How Qigong Helps People with ADD

What is Qigong? It is a graceful, moving Chinese meditation that uses inner focus, affirmations, visualizations, and breathing in order to enhance the flow of chi (life energy) in the body and improve mental and physical health. It is considered a branch of Chinese medicine and there are many different forms of qigong. It is closely connected to and has many similarities to Tai Chi, although Tai Chi is rooted in the martial arts. Qigong is easier to learn and our consciousness is as important as the movements.

How can Qigong help people with ADD? It is a moving meditation which can be easier for the restless body. It includes visualizations which fit with creative, bright minds. It promotes focus, deep relaxation, and anchors us to our bodies, which is so important when our thoughts are all over the place. And it balances and modulates our organs – including the brain. Continue reading “How Qigong Helps People with ADD” »

Stress Reaction vs Stress Response

In his book, “Full Castrophe Living,” Jon Kabat-Zinn talks about the difference between a stress reaction and a stress response. A stress reaction is when we react habitually and automatically to a situation. We aren’t aware of what we’re doing – it’s a knee jerk reaction.

An example might be getting stuck in traffic and not being aware that our stomachs are in knots and our hands have a death grip on the steering wheel. Our minds can get busy imagining all sorts of terrible things that could happen because we’re late without even realizing that our thoughts are out of control.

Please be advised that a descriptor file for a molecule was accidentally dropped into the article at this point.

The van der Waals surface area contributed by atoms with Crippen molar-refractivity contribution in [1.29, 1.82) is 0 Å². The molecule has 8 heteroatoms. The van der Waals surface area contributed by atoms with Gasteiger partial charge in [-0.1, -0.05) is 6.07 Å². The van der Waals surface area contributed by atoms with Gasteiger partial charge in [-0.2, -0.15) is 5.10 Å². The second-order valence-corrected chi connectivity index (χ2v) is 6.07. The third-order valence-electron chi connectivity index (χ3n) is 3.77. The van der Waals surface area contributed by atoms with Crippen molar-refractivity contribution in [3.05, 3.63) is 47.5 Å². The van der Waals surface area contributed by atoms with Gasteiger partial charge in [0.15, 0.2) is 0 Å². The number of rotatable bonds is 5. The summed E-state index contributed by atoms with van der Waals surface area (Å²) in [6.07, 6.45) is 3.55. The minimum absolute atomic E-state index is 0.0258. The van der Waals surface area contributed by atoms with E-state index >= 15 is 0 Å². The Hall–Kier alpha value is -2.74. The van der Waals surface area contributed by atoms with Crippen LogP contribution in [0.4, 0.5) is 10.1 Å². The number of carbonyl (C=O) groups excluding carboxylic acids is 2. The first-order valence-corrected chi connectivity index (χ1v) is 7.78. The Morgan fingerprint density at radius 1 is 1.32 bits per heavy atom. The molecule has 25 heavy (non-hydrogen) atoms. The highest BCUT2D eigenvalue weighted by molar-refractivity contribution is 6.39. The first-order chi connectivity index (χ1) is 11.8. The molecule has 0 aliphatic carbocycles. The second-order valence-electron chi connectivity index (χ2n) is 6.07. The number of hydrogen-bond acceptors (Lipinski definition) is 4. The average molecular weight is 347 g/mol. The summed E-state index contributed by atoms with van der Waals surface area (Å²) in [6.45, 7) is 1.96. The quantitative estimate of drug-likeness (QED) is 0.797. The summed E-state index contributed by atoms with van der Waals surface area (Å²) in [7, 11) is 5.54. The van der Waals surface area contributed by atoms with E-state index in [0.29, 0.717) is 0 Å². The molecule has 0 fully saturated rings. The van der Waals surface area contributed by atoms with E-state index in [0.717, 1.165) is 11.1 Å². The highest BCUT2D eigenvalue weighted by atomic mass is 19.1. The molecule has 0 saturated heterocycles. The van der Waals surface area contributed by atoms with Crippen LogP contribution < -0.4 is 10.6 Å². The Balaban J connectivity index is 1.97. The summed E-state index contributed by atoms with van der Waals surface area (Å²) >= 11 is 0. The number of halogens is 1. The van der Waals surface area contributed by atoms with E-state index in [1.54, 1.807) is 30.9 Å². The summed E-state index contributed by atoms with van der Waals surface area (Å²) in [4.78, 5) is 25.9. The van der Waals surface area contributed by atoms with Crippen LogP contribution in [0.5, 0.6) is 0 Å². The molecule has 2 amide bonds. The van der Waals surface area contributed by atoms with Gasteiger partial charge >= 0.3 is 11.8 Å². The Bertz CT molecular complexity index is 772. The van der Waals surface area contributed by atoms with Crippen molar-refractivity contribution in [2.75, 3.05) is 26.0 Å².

A stress response means that you give yourself a few seconds to stop, become conscious of the situation, and then choose how you want to respond. Just giving yourself those few seconds of awareness changes the situation into one in which you have more influence and control. Part of this process is bringing awareness to your thoughts and feelings as well.

This is not easy, but if you can start to notice your habitual ways of reacting to difficult situations (when you are running late, when your kids are fighting, when you can’t find your keys), you may begin to catch yourself in that moment between stimulus and response.  Or even after you have started to respond in unconscious, not so helpful ways. Then you can take a few slow breaths and “choose” to respond in a more positive, hopeful, and healthy way.